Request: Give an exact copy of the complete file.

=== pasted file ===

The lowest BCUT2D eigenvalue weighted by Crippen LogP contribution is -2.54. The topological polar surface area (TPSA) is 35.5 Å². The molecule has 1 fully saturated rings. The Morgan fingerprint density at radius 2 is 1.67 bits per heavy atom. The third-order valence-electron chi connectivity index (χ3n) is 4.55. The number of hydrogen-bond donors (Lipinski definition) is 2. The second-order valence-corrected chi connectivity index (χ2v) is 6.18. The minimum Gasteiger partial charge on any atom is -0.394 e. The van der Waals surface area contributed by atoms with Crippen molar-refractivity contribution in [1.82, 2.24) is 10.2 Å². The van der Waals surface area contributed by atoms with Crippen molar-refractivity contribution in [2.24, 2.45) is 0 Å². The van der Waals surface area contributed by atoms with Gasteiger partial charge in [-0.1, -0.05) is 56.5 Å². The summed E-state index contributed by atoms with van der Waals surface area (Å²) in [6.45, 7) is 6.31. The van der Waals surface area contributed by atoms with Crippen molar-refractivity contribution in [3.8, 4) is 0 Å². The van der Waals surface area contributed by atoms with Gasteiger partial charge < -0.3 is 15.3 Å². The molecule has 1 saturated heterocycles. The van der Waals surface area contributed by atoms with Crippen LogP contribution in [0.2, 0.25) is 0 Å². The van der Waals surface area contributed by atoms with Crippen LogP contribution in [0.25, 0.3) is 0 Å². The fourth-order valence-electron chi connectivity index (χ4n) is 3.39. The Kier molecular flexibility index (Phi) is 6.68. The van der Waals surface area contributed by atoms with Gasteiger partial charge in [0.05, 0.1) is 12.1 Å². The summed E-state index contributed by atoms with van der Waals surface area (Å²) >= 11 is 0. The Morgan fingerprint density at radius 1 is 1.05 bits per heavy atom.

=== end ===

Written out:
The lowest BCUT2D eigenvalue weighted by Crippen LogP contribution is -2.54. The topological polar surface area (TPSA) is 35.5 Å². The molecule has 1 fully saturated rings. The Morgan fingerprint density at radius 2 is 1.67 bits per heavy atom. The third-order valence-electron chi connectivity index (χ3n) is 4.55. The number of hydrogen-bond donors (Lipinski definition) is 2. The second-order valence-corrected chi connectivity index (χ2v) is 6.18. The minimum Gasteiger partial charge on any atom is -0.394 e. The van der Waals surface area contributed by atoms with Crippen molar-refractivity contribution in [1.82, 2.24) is 10.2 Å². The van der Waals surface area contributed by atoms with Crippen molar-refractivity contribution in [2.24, 2.45) is 0 Å². The van der Waals surface area contributed by atoms with Gasteiger partial charge in [-0.1, -0.05) is 56.5 Å². The summed E-state index contributed by atoms with van der Waals surface area (Å²) in [6.45, 7) is 6.31. The van der Waals surface area contributed by atoms with Crippen molar-refractivity contribution in [3.8, 4) is 0 Å². The van der Waals surface area contributed by atoms with Gasteiger partial charge < -0.3 is 15.3 Å². The molecule has 1 saturated heterocycles. The van der Waals surface area contributed by atoms with Crippen LogP contribution in [0.2, 0.25) is 0 Å². The van der Waals surface area contributed by atoms with Crippen LogP contribution in [0.25, 0.3) is 0 Å². The fourth-order valence-electron chi connectivity index (χ4n) is 3.39. The Kier molecular flexibility index (Phi) is 6.68. The van der Waals surface area contributed by atoms with Gasteiger partial charge in [0.05, 0.1) is 12.1 Å². The summed E-state index contributed by atoms with van der Waals surface area (Å²) >= 11 is 0. The Morgan fingerprint density at radius 1 is 1.05 bits per heavy atom.